[VIEWPOINT]Making a better world for children

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[VIEWPOINT]Making a better world for children

Black and white photos taken 60 years ago show Korean children, thin with hunger, waiting for food from relief workers or studying in the woods because their schools were destroyed in the war. That situation is not much different from that of children in poor African countries today. People in advanced European countries who now enjoy economic affluence, also suffered from poverty and hunger as children right after World War II.
Actress Audrey Hepburn, who devoted her later years to helping children in Latin America and Africa as a special ambassador of the United Nations International Children’s Emergency Fund, said she was once a poor child who waited for relief food. The memories of her childhood, she said, moved her later on to help children facing hardships.
Since it was urgent to extend help to children without food and shelter after World War II, the United Nations General Assembly established the United Nations International Children’s Emergency Fund on Dec. 11, 1946.
The children’s fund was given the duty to provide relief to children in Europe and China. But children in need of help were everywhere in the global village. Therefore, Unicef’s mission has expanded to the whole world, gradually.
During Unicef’s 60 years, the lives of countless numbers of children have been saved.
Children have also gotten medical care and the chance for an education. Among them are children from different regions and cultures, including South Korea, North Korea, African countries and Asian minority tribes living in mountainous regions.
Most Korean people in my generation have the childhood memory of drinking milk distributed by Unicef. For Korean children who suffered from severe poverty after the Korean War, Unicef’s helping hands were warm and gratifying.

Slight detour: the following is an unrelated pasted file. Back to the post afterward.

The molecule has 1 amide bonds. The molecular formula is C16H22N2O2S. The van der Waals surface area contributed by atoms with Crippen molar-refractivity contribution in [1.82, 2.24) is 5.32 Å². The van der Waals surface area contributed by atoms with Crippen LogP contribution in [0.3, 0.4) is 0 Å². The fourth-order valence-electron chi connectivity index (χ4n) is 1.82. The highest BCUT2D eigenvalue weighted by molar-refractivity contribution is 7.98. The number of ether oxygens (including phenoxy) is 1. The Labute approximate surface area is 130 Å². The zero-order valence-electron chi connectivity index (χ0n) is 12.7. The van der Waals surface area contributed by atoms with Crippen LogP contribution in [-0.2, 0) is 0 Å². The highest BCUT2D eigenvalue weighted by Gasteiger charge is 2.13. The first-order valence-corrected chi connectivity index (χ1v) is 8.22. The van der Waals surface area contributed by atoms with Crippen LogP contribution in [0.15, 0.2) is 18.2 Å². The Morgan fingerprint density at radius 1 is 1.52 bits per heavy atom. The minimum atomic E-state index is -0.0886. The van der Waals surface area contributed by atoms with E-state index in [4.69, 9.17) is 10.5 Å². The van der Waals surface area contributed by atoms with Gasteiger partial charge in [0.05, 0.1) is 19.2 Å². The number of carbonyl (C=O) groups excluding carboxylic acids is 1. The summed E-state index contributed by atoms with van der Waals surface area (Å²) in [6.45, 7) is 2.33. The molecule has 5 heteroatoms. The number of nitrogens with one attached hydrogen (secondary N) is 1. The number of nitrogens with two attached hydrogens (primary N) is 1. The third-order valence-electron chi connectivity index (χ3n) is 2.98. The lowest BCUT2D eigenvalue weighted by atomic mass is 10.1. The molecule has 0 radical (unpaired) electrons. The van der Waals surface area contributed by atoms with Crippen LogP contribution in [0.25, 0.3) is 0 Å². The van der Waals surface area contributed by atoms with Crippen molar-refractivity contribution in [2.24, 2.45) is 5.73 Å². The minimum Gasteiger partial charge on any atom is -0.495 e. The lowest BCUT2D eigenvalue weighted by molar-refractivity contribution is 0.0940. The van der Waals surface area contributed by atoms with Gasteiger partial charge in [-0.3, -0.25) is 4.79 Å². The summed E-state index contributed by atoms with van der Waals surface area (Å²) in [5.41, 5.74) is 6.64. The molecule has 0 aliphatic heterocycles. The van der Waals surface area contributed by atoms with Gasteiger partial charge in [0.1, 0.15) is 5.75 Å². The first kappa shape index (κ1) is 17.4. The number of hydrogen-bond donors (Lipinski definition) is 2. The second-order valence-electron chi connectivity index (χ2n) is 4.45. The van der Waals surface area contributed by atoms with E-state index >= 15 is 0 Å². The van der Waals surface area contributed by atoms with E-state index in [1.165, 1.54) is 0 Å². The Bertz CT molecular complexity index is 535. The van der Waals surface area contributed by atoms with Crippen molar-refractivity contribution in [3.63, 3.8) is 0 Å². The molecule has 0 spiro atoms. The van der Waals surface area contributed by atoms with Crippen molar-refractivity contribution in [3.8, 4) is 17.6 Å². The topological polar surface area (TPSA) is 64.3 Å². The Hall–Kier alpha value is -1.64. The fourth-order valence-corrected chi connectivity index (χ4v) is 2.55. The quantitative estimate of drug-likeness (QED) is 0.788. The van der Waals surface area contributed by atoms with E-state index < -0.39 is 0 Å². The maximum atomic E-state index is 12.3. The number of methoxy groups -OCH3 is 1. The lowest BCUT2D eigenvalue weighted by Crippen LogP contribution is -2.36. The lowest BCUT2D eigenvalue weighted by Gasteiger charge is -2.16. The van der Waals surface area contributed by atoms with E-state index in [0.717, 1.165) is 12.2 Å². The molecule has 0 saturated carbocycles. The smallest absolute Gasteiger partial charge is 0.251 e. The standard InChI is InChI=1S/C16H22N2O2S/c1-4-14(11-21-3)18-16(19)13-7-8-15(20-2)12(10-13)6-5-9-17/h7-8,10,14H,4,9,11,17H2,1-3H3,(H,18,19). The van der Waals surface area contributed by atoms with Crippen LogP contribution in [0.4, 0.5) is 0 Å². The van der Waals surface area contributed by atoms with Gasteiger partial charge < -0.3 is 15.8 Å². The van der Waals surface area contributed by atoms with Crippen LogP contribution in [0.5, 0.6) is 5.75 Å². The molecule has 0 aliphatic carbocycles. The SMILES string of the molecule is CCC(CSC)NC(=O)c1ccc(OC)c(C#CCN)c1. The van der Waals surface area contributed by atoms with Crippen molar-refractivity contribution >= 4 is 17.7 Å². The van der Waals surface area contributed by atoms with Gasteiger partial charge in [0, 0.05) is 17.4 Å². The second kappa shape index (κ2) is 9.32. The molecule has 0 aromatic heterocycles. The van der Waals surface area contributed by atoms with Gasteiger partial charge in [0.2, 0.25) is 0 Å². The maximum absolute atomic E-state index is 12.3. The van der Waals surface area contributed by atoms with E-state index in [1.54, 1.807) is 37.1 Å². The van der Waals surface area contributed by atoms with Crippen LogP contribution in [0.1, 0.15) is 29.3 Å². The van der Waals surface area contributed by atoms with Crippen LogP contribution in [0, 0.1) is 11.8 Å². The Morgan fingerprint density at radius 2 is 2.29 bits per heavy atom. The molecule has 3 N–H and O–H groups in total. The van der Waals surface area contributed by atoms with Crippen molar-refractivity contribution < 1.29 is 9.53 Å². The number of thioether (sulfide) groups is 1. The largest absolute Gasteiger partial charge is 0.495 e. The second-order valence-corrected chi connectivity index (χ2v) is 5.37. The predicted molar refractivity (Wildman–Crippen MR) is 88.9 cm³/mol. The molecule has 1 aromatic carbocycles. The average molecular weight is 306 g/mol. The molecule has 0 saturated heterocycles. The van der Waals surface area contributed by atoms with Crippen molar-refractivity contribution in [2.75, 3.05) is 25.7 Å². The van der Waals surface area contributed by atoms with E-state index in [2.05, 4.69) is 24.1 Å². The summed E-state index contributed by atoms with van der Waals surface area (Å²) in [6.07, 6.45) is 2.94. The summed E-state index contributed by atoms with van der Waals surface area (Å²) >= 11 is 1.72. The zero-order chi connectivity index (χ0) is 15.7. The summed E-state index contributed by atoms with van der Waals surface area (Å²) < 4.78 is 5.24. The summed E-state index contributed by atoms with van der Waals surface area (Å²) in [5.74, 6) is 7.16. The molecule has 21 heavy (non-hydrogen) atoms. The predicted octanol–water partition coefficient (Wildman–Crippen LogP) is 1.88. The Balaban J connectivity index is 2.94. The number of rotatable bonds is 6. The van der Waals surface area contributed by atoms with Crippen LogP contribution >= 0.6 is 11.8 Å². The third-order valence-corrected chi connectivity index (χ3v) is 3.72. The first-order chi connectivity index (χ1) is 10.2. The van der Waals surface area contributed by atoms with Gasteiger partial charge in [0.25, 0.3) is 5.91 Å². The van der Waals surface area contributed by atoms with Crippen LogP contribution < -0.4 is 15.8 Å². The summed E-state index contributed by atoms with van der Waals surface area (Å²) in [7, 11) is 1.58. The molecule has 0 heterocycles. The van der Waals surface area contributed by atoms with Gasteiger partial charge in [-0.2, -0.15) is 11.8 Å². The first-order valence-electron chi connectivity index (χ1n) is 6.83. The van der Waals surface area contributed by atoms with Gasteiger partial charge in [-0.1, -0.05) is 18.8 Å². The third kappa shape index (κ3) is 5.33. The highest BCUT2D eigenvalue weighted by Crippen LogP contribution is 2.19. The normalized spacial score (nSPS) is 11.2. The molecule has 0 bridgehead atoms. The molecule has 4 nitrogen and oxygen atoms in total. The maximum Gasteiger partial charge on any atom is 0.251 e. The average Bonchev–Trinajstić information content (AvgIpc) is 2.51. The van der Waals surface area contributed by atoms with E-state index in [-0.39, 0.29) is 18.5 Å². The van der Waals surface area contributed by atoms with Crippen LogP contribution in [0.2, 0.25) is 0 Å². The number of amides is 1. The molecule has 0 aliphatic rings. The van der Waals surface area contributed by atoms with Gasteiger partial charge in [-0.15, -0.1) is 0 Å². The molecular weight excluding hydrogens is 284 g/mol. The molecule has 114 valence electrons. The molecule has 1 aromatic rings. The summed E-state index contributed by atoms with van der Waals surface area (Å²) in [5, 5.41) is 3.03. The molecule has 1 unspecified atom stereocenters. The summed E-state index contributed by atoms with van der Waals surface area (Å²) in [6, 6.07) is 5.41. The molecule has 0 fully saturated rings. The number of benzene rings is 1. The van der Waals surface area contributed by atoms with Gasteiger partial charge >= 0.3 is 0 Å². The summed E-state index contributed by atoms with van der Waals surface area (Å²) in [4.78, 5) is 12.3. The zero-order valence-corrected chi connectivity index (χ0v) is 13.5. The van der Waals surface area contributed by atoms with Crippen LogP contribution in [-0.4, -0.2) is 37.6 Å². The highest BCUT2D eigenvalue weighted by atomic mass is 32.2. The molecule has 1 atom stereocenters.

In the history of Unicef, South Korea is the only nation to have advanced from being a beneficiary to a donor to the organization. South Korea is one of the most shining achievements in Unicef’s history.
The poor country that once received a huge amount of relief goods has become an affluent country that can raise $14 million in relief funds annually from private contributions to help children in developing countries.
Since becoming a special ambassador to the Korean Committee for Unicef in 1993, I have met children in various countries. Among the places I have visited, the most unforgettable was a refugee camp of people from Somalia. There were so many dying people, it seemed like the eyes of the people there had no more tears left. I had the experience of holding a small child, who was about to die of malnutrition, in my arms. Mysteriously enough, the dying child’s eyes opened and the child smiled brightly.
I could not forget that smile for a long time. I remembered that smile, like a ray of hope, whenever I met children facing hardships in different corners of the world.
No matter the difficulty, children can be changed with the power of love.
We all have the power to bring change.
All people, belonging to all different social strata, from the international community, governments, businesses and civic groups down to children and youths, are protagonists who can bring changes.
In Unicef’s 60-year history, South Korea has become a model country. But there are many problems we must solve in the future.
As Unicef provides relief activities that transcend the barriers of race and national boundaries, our government has to provide international cooperation and aid appropriate to our status as the world’s 11th-largest economic power. In addition, we should adopt the open-mindedness of considering hungry children in remote countries as we give our own children in our own society.
Peter Ustinov, an actor who played the role of the Roman Emperor Nero, said, “It is not time for me to retire. I have a lot of things to do for the children of the world.” At the age of 77, Sir Peter, who served as a special ambassador to the Unicef fund for 35 years, showed a strong desire to work for the children.
Celebrating its anniversary, Unicef renews its pledge, that it will devote itself to working toward “the creation of a world where all children can live well.”

*The writer, an actor, is a special ambassador to the Korean Committee for Unicef.
Translation by the JoongAng Daily staff.

by Ahn Sung-ki
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